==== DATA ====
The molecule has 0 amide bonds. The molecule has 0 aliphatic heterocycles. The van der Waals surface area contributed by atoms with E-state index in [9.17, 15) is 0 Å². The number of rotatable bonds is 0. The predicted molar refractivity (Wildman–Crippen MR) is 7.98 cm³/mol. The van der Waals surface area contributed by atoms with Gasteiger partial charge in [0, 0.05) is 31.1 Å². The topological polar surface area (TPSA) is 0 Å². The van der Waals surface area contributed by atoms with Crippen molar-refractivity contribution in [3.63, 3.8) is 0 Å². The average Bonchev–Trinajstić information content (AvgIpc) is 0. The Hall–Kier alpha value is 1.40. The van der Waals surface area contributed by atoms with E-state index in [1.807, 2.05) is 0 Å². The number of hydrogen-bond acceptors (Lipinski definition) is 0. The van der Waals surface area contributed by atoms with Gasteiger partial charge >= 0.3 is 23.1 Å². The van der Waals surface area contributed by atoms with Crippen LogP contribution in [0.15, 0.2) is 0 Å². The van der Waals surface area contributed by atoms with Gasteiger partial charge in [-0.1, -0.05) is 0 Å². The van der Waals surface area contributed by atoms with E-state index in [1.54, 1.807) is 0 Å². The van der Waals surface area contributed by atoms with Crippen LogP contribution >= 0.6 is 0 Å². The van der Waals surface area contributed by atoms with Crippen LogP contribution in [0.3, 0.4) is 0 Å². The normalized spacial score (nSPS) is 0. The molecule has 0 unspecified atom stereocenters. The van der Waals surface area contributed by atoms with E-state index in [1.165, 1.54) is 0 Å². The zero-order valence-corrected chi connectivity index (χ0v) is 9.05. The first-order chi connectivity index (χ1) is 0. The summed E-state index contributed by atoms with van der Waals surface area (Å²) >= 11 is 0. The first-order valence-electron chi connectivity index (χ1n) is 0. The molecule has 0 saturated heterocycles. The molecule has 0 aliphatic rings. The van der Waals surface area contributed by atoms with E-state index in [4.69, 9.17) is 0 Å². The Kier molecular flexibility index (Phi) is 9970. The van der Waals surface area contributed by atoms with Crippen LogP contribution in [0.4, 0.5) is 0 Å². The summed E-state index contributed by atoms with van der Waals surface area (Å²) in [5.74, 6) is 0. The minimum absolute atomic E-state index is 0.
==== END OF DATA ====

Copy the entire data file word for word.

The molecule has 0 amide bonds. The molecule has 0 aliphatic heterocycles. The van der Waals surface area contributed by atoms with E-state index in [9.17, 15) is 0 Å². The number of rotatable bonds is 0. The predicted molar refractivity (Wildman–Crippen MR) is 7.98 cm³/mol. The van der Waals surface area contributed by atoms with Gasteiger partial charge in [0, 0.05) is 31.1 Å². The topological polar surface area (TPSA) is 0 Å². The van der Waals surface area contributed by atoms with Crippen molar-refractivity contribution in [3.63, 3.8) is 0 Å². The average Bonchev–Trinajstić information content (AvgIpc) is 0. The Hall–Kier alpha value is 1.40. The van der Waals surface area contributed by atoms with E-state index in [1.807, 2.05) is 0 Å². The number of hydrogen-bond acceptors (Lipinski definition) is 0. The van der Waals surface area contributed by atoms with Gasteiger partial charge >= 0.3 is 23.1 Å². The van der Waals surface area contributed by atoms with Crippen LogP contribution in [0.15, 0.2) is 0 Å². The van der Waals surface area contributed by atoms with Gasteiger partial charge in [-0.1, -0.05) is 0 Å². The van der Waals surface area contributed by atoms with E-state index in [1.54, 1.807) is 0 Å². The van der Waals surface area contributed by atoms with Crippen LogP contribution >= 0.6 is 0 Å². The van der Waals surface area contributed by atoms with Crippen LogP contribution in [0.3, 0.4) is 0 Å². The normalized spacial score (nSPS) is 0. The molecule has 0 unspecified atom stereocenters. The van der Waals surface area contributed by atoms with E-state index in [1.165, 1.54) is 0 Å². The zero-order valence-corrected chi connectivity index (χ0v) is 9.05. The first-order chi connectivity index (χ1) is 0. The summed E-state index contributed by atoms with van der Waals surface area (Å²) >= 11 is 0. The first-order valence-electron chi connectivity index (χ1n) is 0. The molecule has 0 saturated heterocycles. The molecule has 0 aliphatic rings. The van der Waals surface area contributed by atoms with E-state index in [4.69, 9.17) is 0 Å². The Kier molecular flexibility index (Phi) is 9970. The van der Waals surface area contributed by atoms with Crippen LogP contribution in [0.4, 0.5) is 0 Å². The summed E-state index contributed by atoms with van der Waals surface area (Å²) in [5.74, 6) is 0. The minimum absolute atomic E-state index is 0.